• Chen YX, Zhang ZS, Wang KX, Ou LJ, Ao Y. 2021. ‘Yan Xia’: A novel cultivar of Xanthoceras sorbifolium Bunge with ornamental value. HortScience. 56:511512. https://doi.org/10.21273/hortsci15481-20.

    • Search Google Scholar
    • Export Citation
  • Chang ZJ, Li H, Bu LF. 2019. Quality comparison of cold pressed and hot pressed Xanthoceras sorbifolia Bunge seed oils. Zhongguo Youzhi. 4:121123. https://doi.org/DOI:CNKI:SUN:ZYZZ.0.2019-10-026.

    • Search Google Scholar
    • Export Citation
  • Dong LL, Zhang WD, Xu WH. 2022. Underwater image enhancement via integrated RGB and LAB color models. Signal Process Image Commun. 104:13. https://doi.org/10.1016/j.image.2022.116684.

    • Search Google Scholar
    • Export Citation
  • Lian C, Li YY, Li HY, Zhao YX, Zhou J, Wang SJ, Lian JR, Ao Y. 2022. ‘Yan Dong’: A new cultivar of Xanthoceras sorbifolium Bunge. HortScience. 57:10571058. https://doi.org/10.21273/hortsci16695-22.

    • Search Google Scholar
    • Export Citation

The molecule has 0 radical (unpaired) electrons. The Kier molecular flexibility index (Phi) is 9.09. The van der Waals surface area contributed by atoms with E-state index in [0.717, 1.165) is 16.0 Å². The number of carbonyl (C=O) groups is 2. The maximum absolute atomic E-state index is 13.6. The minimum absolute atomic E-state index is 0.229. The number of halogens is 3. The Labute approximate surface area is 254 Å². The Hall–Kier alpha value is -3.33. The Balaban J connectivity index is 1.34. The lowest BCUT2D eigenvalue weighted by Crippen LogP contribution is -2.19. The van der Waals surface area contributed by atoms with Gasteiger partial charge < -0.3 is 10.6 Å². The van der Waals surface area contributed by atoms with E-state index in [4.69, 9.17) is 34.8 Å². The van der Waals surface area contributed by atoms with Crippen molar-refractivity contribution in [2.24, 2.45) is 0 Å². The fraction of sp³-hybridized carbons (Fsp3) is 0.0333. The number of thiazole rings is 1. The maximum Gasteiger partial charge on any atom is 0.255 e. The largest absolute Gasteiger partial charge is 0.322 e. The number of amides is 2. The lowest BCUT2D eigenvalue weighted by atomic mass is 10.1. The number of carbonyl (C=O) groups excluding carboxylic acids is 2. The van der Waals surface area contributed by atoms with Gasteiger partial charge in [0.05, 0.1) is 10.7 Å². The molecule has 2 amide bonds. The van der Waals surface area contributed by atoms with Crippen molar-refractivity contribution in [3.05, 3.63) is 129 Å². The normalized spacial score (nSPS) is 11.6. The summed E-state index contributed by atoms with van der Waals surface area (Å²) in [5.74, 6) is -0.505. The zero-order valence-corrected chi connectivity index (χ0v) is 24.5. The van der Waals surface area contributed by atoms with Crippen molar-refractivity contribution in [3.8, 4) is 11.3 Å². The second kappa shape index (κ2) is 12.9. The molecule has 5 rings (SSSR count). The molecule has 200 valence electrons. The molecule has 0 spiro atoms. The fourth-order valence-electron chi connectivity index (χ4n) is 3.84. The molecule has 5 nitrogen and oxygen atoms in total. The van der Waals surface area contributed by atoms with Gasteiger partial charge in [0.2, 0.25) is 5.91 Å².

• Liu XR. 2022. Development and cultivation techniques of Xanthoceras sorbifolia in northern China. Contemporary Hort. 45(1):6364. https://doi.org/10.14051/j.cnki.xdyy.2022.01.023.

    • Search Google Scholar
    • Export Citation
  • Liu YL, Huang ZD, Ao Y, Li W, Zhang ZX. 2017. Transcriptome analysis of yellow horn (Xanthoceras sorbifolia Bunge): A potential oil-rich seed tree for biodiesel in China. PLoS One. 8(9):e74441. https://doi.org/10.1371/journal.pone.0074441.

    • Search Google Scholar
    • Export Citation
  • Shen Z, Duan J, Ma LY. 2017. Genetic diversity of Xanthoceras sorbifolium Bunge germplasm using morphological traits and microsatellite molecular markers. PLoS One. 12(6):E0177577. https://doi.org/10.1371/journal.pone.0177577.

    • Search Google Scholar
    • Export Citation
  • Wang X, Zheng YQ, Su SC, Ao Y. 2019. Discovery and profiling of microRNAs at the critical period of sex differentiation in Xanthoceras sorbifolium Bunge. Forests. 10(12):1141. https://doi.org/10.3390/f10121141.

    • Search Google Scholar
    • Export Citation
  • Xu DX, Yu HZ, Wu ZY, Hu CY, Wang Y, Yu Y, Lu GJ. 2010. Xanthoceras sorbifolium biology. Beijing Science Press, Beijing, China.

  • Yang F, Han SS, Nan Y, Chen XJ, Sun YB, Liu SC, Ma BP. 2021. Progress in research and development of Xanthoceras sorbifolia. China J Chinese Materia Medica. 46:43344343. https://doi.org/10.19540/j.cnki.cjcmm.20210524.603.